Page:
Barber, C., Powell, R., Ellis, A., & Hewett, J. (2007). Comparing pain control and ability to eat and drink with standard therapy vs. Gelclair: A preliminary, double centre, randomised controlled trial on patients with radiotherapy-induced oral mucositis. Supportive Care in Cancer, 15(4), 427–440.
RCT was designed to evaluate pain control and the ability to eat and drink using standard therapy (sucralfate and Mucaine® [Wyeth-Ayerst Laboratories]) versus Gelclair® (EKR Therapeutics, Inc.) in patients with radiotherapy-induced oral mucositis.
Patients used medication 30 minutes to 1 hour before eating or drinking.
Gelclair: Patients used undiluted or could mix a single dose in a glass with up to 40 ml of water. Patients swished and gargled for at least one minute to coat the tongue, roof of mouth, throat, and inside of cheeks. If unable to do that, patients used sponge applicators. Patients spat the product out and did not swallow it.
Sucralfate and Mucaine: Patients swished 10 ml in mouth for at least 1 minute to coat all areas, then swallowed the product.
Study was 24 hours only. Baseline was 1, 3, and 24 hours after initiation of treatment.
Patients in both groups had additional analgesia available throughout the trial.
Patients swallowed standard therapy but not Gelclair.
The sample was comprised of 20 patients (n = 10 in the Gelclair group and n = 10 in the standard [sucralfate and Mucaine] group).
Patients with head and neck cancer received daily radation therapy over a 4–6 week period and showed at least grade 1 oral mucositis and pain not alleviated by paracetamol, co-codamol, or aspirin.
The mean age was 61.1 years (range = 28-79 years).
Three patients were smokers.
Double-center, prospective RCT
Single blind trial with the administrating nurse specialist unaware of medication used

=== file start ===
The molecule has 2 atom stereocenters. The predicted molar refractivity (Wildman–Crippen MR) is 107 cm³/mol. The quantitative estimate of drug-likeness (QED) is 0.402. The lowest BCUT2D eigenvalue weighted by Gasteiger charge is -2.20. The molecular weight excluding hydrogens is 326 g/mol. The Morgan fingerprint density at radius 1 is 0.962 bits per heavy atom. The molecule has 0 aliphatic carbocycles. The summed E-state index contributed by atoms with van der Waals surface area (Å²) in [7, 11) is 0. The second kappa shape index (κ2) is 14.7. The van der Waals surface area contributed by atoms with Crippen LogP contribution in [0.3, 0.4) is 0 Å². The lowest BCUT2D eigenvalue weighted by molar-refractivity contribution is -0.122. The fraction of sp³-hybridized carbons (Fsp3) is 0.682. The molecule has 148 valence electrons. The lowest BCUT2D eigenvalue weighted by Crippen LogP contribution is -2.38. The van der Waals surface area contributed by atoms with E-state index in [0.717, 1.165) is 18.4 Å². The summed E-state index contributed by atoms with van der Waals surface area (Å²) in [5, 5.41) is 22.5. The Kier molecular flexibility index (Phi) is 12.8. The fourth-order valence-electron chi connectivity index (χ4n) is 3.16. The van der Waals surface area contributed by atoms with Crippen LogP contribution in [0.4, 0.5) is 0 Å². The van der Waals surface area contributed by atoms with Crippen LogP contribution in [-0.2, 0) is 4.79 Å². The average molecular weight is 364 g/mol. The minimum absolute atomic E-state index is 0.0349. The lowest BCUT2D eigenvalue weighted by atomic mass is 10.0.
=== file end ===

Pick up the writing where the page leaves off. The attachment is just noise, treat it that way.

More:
Conducted as feasibility study for future sample size calculation
Oral mucositis NCI-CTC for radiation
General pain and pain on speaking VAS 0–10
Swallowing assessment was self-recorded (normal to swallowing own saliva only).
Compliance was queried by the researcher.
Using NCI grading, nine patients had grade 3 or 4 (three in the intervention arm and six in the control arm). The remaining 11 patients had grade 1 or 2 (seven in the Gelclair group and four in the standard therapy group).
No observations of relevance with regard to general pain, pain on speaking, or ability to eat and drink for those with higher grades of oral mucositis.
Number of coanalgesics of strong opiate type
One patient was noncompliant for sucralfate and Mucaine.
General pain: No significant difference was observed between the intervention and the control group across time intervals (p = 0.236).
Reduction in pain on speaking was not significant (p = 0.616).
Swallow: Effects of standard therapy appeared to last longer than Gelclair (NS).
Because the study was only 24 hours, effectiveness with more severe mucositis is not known.